The study was designed to estimate the psychometric properties of Hastings and Brown’s (2002a) Difficult Behavior Self-efficacy Scale. Participants were two samples of physical educators teaching in Korea (n = 229) and the United States (U.S.; n = 139). An initial translation of the questionnaire to Korean and pilot study were conducted along with the larger study using a confirmatory factor analysis procedure. Internal consistency estimates (weighed Omega) for the five-item scale were 0.88 both the Korean and U.S. samples. The average variances extracted for the one factor were 0.59 for the total data set and 0.57 each for the Korean and U.S. samples. Confirmatory factor analysis supported a five-item, unidimensional model for self-efficacy for the total sample: Goodness of Fit Index (GFI) = 0.97, Nonnormed Fit Index (NNFI) = 0.95, Comparative Fit Index (CFI) = 0.98, and Standardized Root Mean Square Residual (SRMR) = 0.03. Only the Root Mean Square Error of Approximation (RMSEA = 0.12) fell below criterion levels of acceptable fit, with similar fit indices occurring in separate analyses of the Korean and U.S. samples. Invariance testing across the two samples supported metric invariance (similarity of factor loadings) but not scalar invariance (U.S. means higher on all five items). The factor structure for the self-efficacy scale provides an initial estimate of validity and internal consistency for use with different teacher groups.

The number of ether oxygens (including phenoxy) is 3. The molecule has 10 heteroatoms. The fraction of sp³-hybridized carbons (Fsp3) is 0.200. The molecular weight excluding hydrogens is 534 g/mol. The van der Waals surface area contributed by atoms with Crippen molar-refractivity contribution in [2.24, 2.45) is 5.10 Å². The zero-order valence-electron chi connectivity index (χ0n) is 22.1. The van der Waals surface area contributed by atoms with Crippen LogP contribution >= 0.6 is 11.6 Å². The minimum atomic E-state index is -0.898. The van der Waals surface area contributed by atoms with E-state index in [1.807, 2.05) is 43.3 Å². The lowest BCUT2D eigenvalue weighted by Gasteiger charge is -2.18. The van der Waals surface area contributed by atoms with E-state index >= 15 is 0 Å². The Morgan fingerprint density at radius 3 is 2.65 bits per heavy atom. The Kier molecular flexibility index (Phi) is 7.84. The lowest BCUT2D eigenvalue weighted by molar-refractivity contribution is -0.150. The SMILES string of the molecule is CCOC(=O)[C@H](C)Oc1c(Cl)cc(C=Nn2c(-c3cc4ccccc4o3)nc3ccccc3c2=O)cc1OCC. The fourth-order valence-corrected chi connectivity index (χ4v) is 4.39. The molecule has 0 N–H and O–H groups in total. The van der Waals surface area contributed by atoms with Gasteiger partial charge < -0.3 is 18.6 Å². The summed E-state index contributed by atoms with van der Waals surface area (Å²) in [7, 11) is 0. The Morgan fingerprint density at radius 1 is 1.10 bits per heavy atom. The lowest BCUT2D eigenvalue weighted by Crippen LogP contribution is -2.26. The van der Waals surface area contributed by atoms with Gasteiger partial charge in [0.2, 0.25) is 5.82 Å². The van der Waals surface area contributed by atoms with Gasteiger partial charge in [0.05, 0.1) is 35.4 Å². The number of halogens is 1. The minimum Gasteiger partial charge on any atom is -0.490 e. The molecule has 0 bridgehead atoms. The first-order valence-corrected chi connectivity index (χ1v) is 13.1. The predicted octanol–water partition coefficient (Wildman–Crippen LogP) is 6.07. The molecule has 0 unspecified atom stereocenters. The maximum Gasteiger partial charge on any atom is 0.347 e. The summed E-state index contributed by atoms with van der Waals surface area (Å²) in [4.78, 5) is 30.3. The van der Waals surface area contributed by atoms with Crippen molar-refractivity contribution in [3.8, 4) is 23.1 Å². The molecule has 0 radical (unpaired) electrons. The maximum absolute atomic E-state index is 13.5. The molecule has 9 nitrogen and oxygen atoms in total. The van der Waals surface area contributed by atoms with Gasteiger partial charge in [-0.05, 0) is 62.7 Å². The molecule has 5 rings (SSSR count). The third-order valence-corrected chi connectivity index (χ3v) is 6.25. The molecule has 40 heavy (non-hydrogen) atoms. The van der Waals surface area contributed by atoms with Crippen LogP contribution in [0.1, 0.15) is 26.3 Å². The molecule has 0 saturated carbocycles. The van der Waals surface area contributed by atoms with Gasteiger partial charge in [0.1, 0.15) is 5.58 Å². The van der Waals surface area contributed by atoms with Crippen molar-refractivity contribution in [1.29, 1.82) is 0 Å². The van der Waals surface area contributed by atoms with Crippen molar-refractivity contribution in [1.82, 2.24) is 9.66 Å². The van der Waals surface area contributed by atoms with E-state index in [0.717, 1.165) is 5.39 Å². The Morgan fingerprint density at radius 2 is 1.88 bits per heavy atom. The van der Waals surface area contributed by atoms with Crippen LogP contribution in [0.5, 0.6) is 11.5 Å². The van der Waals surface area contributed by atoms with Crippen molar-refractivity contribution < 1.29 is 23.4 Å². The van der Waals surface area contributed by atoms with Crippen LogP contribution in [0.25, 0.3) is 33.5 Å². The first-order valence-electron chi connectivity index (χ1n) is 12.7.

Hyun-Kyoung Oh and Francis M. Kozub
Hyun-Kyoung Oh, Dong-Chul Seo and Francis M. Kozub
The purpose of this study was to explore the original version of Mitchell and Hastings’s (1998) Emotional Reaction to Challenging Behavior Scale (ERCBS) and estimate validity and reliability of a revised version containing 29 items. The Emotional Reaction to Challenging Behavior Scale–Korean (ERCBS-K) was studied using 445 in-service physical educators (228 females; 217 males). Data were collected using onsite administration as well as mail survey administration procedures. Confirmatory and exploratory factor analyses results supported a five-factor, 28-item scale (ERCBS-K). Acceptable internal consistency coefficients were found for each of the subscales of the ERCBS-K (Cronbach’s alpha ranged from 0.71 to 0 .87).
Francis M. Kozub, Hyun-Kyoung Oh and Robert A. Rider
The purpose of this study was to estimate validity and reliability for RT31 monitors when worn by 19 school age participants with visual impairments during physical education. Values from RT3 monitors were compared to observational data using the Children’s Physical Activity Form (CPAF). Estimates of reliability for the RT3 monitors were calculated by placing two monitors on participants during data collection and then calculating intraclass correlations using repeated measures. Validity estimates between RT3 monitors and CPAF scores resulted in a strong relationship (R = .89, p < .001, n = 19). Validity and reliability estimates indicate that the RT3 is a useful tool for measuring short term physical activity levels in adolescents with visual impairments.